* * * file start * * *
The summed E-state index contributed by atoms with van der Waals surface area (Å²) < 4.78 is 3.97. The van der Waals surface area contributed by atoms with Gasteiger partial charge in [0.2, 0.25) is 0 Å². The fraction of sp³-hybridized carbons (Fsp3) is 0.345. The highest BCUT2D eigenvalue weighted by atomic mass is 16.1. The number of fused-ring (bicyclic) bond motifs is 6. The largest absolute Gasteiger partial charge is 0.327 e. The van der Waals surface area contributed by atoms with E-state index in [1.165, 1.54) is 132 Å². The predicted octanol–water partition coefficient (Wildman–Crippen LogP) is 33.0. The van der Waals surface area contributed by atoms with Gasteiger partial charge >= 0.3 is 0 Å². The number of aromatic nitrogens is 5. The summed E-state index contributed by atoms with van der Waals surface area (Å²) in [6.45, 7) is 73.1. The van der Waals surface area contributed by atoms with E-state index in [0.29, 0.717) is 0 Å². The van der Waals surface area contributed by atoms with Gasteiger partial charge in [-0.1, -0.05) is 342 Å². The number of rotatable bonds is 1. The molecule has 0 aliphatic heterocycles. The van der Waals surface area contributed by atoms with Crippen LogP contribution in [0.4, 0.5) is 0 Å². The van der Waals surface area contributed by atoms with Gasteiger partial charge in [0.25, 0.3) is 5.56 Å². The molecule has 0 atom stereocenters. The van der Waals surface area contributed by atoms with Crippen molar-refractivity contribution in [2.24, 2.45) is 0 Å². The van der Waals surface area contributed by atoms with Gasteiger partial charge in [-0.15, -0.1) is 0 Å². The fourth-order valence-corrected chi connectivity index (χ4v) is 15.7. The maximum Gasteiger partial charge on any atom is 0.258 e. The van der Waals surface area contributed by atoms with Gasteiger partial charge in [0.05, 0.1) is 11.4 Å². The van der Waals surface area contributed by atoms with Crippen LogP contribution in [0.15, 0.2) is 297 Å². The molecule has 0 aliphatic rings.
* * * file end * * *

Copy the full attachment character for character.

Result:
The summed E-state index contributed by atoms with van der Waals surface area (Å²) < 4.78 is 3.97. The van der Waals surface area contributed by atoms with Gasteiger partial charge in [0.2, 0.25) is 0 Å². The fraction of sp³-hybridized carbons (Fsp3) is 0.345. The highest BCUT2D eigenvalue weighted by atomic mass is 16.1. The number of fused-ring (bicyclic) bond motifs is 6. The largest absolute Gasteiger partial charge is 0.327 e. The van der Waals surface area contributed by atoms with E-state index in [1.165, 1.54) is 132 Å². The predicted octanol–water partition coefficient (Wildman–Crippen LogP) is 33.0. The van der Waals surface area contributed by atoms with Gasteiger partial charge >= 0.3 is 0 Å². The number of aromatic nitrogens is 5. The summed E-state index contributed by atoms with van der Waals surface area (Å²) in [6.45, 7) is 73.1. The van der Waals surface area contributed by atoms with E-state index in [0.29, 0.717) is 0 Å². The van der Waals surface area contributed by atoms with Gasteiger partial charge in [-0.1, -0.05) is 342 Å². The number of rotatable bonds is 1. The molecule has 0 aliphatic heterocycles. The van der Waals surface area contributed by atoms with Crippen LogP contribution in [0.4, 0.5) is 0 Å². The van der Waals surface area contributed by atoms with Gasteiger partial charge in [0.25, 0.3) is 5.56 Å². The molecule has 0 atom stereocenters. The van der Waals surface area contributed by atoms with Crippen molar-refractivity contribution in [2.24, 2.45) is 0 Å². The van der Waals surface area contributed by atoms with Gasteiger partial charge in [-0.15, -0.1) is 0 Å². The fourth-order valence-corrected chi connectivity index (χ4v) is 15.7. The maximum Gasteiger partial charge on any atom is 0.258 e. The van der Waals surface area contributed by atoms with Gasteiger partial charge in [0.05, 0.1) is 11.4 Å². The van der Waals surface area contributed by atoms with Crippen LogP contribution in [0.15, 0.2) is 297 Å². The molecule has 0 aliphatic rings.